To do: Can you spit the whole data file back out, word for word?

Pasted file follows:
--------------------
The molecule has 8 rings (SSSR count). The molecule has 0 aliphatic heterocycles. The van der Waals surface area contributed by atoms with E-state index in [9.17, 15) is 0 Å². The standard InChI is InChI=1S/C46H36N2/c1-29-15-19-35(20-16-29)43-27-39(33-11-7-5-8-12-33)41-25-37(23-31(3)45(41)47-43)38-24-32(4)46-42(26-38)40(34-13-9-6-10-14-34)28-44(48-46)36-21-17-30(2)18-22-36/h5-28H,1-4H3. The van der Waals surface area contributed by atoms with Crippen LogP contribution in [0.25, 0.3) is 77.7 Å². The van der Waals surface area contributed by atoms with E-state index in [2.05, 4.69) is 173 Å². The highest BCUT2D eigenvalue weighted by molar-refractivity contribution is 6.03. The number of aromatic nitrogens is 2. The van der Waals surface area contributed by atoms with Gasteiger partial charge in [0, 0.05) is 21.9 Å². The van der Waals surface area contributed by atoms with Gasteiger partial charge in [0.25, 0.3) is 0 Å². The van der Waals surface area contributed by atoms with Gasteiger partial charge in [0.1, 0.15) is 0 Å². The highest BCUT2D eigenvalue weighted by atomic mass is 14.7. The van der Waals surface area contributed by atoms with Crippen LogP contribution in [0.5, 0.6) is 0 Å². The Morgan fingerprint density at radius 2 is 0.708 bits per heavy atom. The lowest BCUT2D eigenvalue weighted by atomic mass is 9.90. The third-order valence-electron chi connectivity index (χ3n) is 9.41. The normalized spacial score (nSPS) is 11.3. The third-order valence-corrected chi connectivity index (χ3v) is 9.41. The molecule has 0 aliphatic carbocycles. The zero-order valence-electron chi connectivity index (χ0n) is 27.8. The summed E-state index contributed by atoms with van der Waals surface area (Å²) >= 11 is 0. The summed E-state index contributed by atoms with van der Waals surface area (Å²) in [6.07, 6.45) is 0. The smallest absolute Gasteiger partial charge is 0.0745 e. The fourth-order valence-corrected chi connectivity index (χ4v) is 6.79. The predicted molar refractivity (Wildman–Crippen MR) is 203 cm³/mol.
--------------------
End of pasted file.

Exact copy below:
The molecule has 8 rings (SSSR count). The molecule has 0 aliphatic heterocycles. The van der Waals surface area contributed by atoms with E-state index in [9.17, 15) is 0 Å². The standard InChI is InChI=1S/C46H36N2/c1-29-15-19-35(20-16-29)43-27-39(33-11-7-5-8-12-33)41-25-37(23-31(3)45(41)47-43)38-24-32(4)46-42(26-38)40(34-13-9-6-10-14-34)28-44(48-46)36-21-17-30(2)18-22-36/h5-28H,1-4H3. The van der Waals surface area contributed by atoms with Crippen LogP contribution in [0.25, 0.3) is 77.7 Å². The van der Waals surface area contributed by atoms with E-state index in [2.05, 4.69) is 173 Å². The highest BCUT2D eigenvalue weighted by molar-refractivity contribution is 6.03. The number of aromatic nitrogens is 2. The van der Waals surface area contributed by atoms with Gasteiger partial charge in [0, 0.05) is 21.9 Å². The van der Waals surface area contributed by atoms with Gasteiger partial charge in [0.25, 0.3) is 0 Å². The van der Waals surface area contributed by atoms with Gasteiger partial charge in [0.1, 0.15) is 0 Å². The highest BCUT2D eigenvalue weighted by atomic mass is 14.7. The van der Waals surface area contributed by atoms with Crippen LogP contribution in [0.5, 0.6) is 0 Å². The Morgan fingerprint density at radius 2 is 0.708 bits per heavy atom. The lowest BCUT2D eigenvalue weighted by atomic mass is 9.90. The third-order valence-electron chi connectivity index (χ3n) is 9.41. The normalized spacial score (nSPS) is 11.3. The third-order valence-corrected chi connectivity index (χ3v) is 9.41. The molecule has 0 aliphatic carbocycles. The zero-order valence-electron chi connectivity index (χ0n) is 27.8. The summed E-state index contributed by atoms with van der Waals surface area (Å²) >= 11 is 0. The summed E-state index contributed by atoms with van der Waals surface area (Å²) in [6.07, 6.45) is 0. The smallest absolute Gasteiger partial charge is 0.0745 e. The fourth-order valence-corrected chi connectivity index (χ4v) is 6.79. The predicted molar refractivity (Wildman–Crippen MR) is 203 cm³/mol.